Kootenai County DUI Court
The Kootenai County DUI Court requires participants to complete four phases of the treatment court program. Phase 1 includes:
  • Random weekly drug testing
  • Twice-monthly appearances before the judge
  • Attendance at 30 self-help (Alcoholics Anonymous [AA]/Narcotics Anonymous [NA]) meetings in the 1st month
  • Meetings with a probation officer at least 4 times a month
  • Attendance at 3 group sessions per week while also attending individual sessions with a primary counselor
  • Installation of an Ignition Interlock device for a minimum of 60 days
  • A minimum of 2 days on the Sheriff’s Labor Program
The DUI Court follows a graduated sanctions approach, so that as a participant fulfills the requirements in the first phase, by phase 2 the requirements are less severe. For instance, participants are still required to complete weekly random drug tests, but they are only required to attend at least two self-help meetings a week, as opposed to one a day. Participants only appear before the judge as scheduled, and they are required to meet with their probation officer at least twice a month, instead of four times a month. In addition, during phase 2, participants are also eligible for a restricted license; eligibility is determined by a participant’s commitment to the program.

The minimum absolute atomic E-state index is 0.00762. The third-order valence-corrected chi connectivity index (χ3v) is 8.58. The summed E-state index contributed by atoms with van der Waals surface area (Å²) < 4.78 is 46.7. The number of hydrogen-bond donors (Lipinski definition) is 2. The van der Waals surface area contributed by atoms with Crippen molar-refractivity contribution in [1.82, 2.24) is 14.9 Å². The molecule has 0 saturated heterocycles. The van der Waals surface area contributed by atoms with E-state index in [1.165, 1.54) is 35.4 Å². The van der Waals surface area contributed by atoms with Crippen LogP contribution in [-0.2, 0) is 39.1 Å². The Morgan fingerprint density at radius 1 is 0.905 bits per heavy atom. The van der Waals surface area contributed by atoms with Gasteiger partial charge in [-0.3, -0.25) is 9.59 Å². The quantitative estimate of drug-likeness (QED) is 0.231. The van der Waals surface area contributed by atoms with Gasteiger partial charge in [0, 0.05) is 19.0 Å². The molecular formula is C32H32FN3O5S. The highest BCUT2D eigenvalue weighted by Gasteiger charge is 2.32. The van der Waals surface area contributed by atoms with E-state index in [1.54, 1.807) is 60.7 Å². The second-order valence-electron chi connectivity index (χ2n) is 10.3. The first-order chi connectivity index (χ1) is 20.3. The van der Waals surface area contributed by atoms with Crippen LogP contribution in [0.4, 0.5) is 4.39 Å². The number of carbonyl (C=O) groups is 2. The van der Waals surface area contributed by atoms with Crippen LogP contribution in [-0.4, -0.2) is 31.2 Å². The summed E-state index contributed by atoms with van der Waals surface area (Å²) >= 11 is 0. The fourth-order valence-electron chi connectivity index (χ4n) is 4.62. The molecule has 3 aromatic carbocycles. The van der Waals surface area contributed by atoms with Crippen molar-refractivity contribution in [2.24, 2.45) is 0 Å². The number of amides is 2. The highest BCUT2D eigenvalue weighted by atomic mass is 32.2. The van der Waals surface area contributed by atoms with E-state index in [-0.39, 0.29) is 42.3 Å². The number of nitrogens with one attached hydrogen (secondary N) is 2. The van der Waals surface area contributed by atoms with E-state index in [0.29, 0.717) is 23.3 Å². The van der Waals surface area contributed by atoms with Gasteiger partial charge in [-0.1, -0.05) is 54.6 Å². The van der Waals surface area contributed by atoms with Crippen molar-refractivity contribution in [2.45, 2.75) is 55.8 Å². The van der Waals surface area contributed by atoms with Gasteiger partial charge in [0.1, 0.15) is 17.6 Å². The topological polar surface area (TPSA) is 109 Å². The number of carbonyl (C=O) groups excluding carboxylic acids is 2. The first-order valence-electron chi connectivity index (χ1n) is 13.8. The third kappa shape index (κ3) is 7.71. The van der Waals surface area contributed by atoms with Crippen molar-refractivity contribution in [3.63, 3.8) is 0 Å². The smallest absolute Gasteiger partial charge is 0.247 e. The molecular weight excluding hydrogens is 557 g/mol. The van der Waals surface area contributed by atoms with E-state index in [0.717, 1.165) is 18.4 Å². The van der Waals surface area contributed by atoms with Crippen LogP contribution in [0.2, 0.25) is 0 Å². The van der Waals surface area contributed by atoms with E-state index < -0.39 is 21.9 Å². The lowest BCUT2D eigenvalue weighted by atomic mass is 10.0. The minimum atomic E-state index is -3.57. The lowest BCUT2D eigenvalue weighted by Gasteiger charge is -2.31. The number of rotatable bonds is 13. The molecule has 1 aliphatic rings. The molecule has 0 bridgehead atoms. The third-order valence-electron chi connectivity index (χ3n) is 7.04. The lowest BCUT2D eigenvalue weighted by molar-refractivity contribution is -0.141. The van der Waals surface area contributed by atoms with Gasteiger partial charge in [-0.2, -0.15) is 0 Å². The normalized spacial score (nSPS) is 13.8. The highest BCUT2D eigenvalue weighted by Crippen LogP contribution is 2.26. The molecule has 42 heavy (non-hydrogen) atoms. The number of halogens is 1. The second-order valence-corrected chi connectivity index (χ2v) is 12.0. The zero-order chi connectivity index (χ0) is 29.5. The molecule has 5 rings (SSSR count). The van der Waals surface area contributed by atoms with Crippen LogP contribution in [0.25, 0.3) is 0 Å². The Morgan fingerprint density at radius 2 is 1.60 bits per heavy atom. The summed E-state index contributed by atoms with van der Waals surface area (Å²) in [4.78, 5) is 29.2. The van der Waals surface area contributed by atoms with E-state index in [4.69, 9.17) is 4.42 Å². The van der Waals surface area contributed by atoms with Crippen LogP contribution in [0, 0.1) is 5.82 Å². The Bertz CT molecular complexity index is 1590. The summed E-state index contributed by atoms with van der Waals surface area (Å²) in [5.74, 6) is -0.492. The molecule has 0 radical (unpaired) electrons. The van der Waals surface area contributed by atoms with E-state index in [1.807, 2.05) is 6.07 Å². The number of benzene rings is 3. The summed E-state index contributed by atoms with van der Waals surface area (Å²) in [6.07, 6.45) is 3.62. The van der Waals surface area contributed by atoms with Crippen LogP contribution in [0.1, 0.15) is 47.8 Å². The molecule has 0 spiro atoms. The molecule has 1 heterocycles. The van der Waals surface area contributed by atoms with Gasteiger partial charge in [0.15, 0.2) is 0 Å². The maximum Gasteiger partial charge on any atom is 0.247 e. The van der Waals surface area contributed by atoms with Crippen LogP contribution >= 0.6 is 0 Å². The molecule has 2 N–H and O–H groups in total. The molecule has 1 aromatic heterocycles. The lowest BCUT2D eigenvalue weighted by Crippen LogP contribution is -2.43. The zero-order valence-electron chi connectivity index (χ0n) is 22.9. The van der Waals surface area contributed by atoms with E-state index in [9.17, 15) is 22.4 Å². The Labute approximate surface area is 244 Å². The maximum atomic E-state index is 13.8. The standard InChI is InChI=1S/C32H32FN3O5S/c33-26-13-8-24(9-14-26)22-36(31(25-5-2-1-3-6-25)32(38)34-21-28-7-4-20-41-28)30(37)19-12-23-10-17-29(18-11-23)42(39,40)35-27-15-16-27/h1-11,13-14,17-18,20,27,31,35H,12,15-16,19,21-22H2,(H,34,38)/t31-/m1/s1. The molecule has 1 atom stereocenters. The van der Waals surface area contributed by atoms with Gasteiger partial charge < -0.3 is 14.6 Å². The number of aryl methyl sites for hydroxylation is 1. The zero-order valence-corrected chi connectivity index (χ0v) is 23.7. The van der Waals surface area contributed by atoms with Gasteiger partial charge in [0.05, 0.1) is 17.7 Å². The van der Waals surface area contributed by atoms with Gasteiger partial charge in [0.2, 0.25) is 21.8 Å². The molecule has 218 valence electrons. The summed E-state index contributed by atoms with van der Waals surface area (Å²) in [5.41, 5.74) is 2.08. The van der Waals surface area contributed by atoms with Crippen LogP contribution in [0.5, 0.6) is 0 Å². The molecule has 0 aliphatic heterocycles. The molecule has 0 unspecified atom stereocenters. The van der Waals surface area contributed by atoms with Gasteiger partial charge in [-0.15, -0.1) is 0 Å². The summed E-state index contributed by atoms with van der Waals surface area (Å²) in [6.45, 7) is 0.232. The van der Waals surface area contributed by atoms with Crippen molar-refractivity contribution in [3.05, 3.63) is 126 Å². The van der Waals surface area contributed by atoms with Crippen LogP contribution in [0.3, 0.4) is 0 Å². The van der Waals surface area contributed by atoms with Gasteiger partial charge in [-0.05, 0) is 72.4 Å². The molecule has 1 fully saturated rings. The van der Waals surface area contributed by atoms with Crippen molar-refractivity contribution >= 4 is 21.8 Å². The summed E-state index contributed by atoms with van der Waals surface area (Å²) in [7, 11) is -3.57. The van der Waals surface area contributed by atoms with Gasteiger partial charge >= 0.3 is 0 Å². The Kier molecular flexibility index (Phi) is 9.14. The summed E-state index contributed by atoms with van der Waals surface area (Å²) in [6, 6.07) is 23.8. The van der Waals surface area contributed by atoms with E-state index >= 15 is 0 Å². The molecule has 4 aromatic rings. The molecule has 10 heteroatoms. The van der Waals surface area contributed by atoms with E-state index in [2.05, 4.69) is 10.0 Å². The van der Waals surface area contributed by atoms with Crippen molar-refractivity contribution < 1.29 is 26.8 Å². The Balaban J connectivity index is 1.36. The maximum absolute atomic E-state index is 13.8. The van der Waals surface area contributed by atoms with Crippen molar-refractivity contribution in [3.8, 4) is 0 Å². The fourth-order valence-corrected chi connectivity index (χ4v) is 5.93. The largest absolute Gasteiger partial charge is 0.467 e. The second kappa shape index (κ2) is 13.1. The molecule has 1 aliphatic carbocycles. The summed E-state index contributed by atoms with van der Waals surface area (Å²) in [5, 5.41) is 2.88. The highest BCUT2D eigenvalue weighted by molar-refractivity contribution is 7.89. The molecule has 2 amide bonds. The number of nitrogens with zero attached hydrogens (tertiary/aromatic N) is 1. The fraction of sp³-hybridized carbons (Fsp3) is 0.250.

By phase 3, participants are still required to submit to drug tests once a week on a random basis and attend two self-help meetings a week, but they only appear before the judge and meet with the probation officer as scheduled. Participants are only required to attend one group session per week but must still meet with their primary counselor for individual sessions. In the final phase, phase 4, participants are only drug tested at least once a month on a random basis. They appear before the judge and meet with their probation officer as scheduled (usually once a month), and they must attend at least two self-help meetings a week.

Program participants are sanctioned if they do not comply with treatment requirements or probation conditions or do not attend mandatory meetings. Possible sanctions include return to a prior phase, increased AA/NA meetings, increased drug testing, electronic monitoring, jail time, or community service hours. In order to graduate, participants must have at least 180 current, continuous, clear/sober days that do not include inpatient time. They must also prepare a graduation speech and present it in court.

Evaluation Outcomes

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Study 1
Recidivism: New Court Filing
Ronan, Collins, and Rosky (2009) found that 23 percent of the DUI and Misdemeanor/DUI Court participants in Idaho had new charges filed against them, compared with 37 percent of the comparison group. This difference was statistically significant.

Recidivism: Multiple Charges Filed